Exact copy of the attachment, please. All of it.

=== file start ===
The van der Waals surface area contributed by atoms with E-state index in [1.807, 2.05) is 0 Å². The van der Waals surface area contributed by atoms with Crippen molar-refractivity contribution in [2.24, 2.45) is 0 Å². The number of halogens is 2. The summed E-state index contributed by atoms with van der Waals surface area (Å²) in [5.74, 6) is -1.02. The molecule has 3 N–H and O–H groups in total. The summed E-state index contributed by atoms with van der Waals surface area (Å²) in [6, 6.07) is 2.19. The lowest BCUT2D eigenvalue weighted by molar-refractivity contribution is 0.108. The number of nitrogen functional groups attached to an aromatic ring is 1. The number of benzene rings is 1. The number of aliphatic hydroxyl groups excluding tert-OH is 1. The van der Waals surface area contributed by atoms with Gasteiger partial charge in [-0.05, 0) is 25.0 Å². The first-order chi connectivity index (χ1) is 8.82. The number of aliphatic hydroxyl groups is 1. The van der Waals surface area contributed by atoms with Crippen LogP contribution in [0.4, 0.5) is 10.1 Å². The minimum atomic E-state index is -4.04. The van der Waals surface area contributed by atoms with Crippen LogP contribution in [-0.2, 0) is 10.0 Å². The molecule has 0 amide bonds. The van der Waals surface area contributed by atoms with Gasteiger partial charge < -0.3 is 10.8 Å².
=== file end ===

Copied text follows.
The van der Waals surface area contributed by atoms with E-state index in [1.807, 2.05) is 0 Å². The van der Waals surface area contributed by atoms with Crippen molar-refractivity contribution in [2.24, 2.45) is 0 Å². The number of halogens is 2. The summed E-state index contributed by atoms with van der Waals surface area (Å²) in [5.74, 6) is -1.02. The molecule has 3 N–H and O–H groups in total. The summed E-state index contributed by atoms with van der Waals surface area (Å²) in [6, 6.07) is 2.19. The lowest BCUT2D eigenvalue weighted by molar-refractivity contribution is 0.108. The number of nitrogen functional groups attached to an aromatic ring is 1. The number of benzene rings is 1. The number of aliphatic hydroxyl groups excluding tert-OH is 1. The van der Waals surface area contributed by atoms with Gasteiger partial charge in [-0.05, 0) is 25.0 Å². The first-order chi connectivity index (χ1) is 8.82. The number of aliphatic hydroxyl groups is 1. The van der Waals surface area contributed by atoms with Crippen LogP contribution in [0.4, 0.5) is 10.1 Å². The minimum atomic E-state index is -4.04. The van der Waals surface area contributed by atoms with Crippen LogP contribution in [-0.2, 0) is 10.0 Å². The molecule has 0 amide bonds. The van der Waals surface area contributed by atoms with Gasteiger partial charge < -0.3 is 10.8 Å².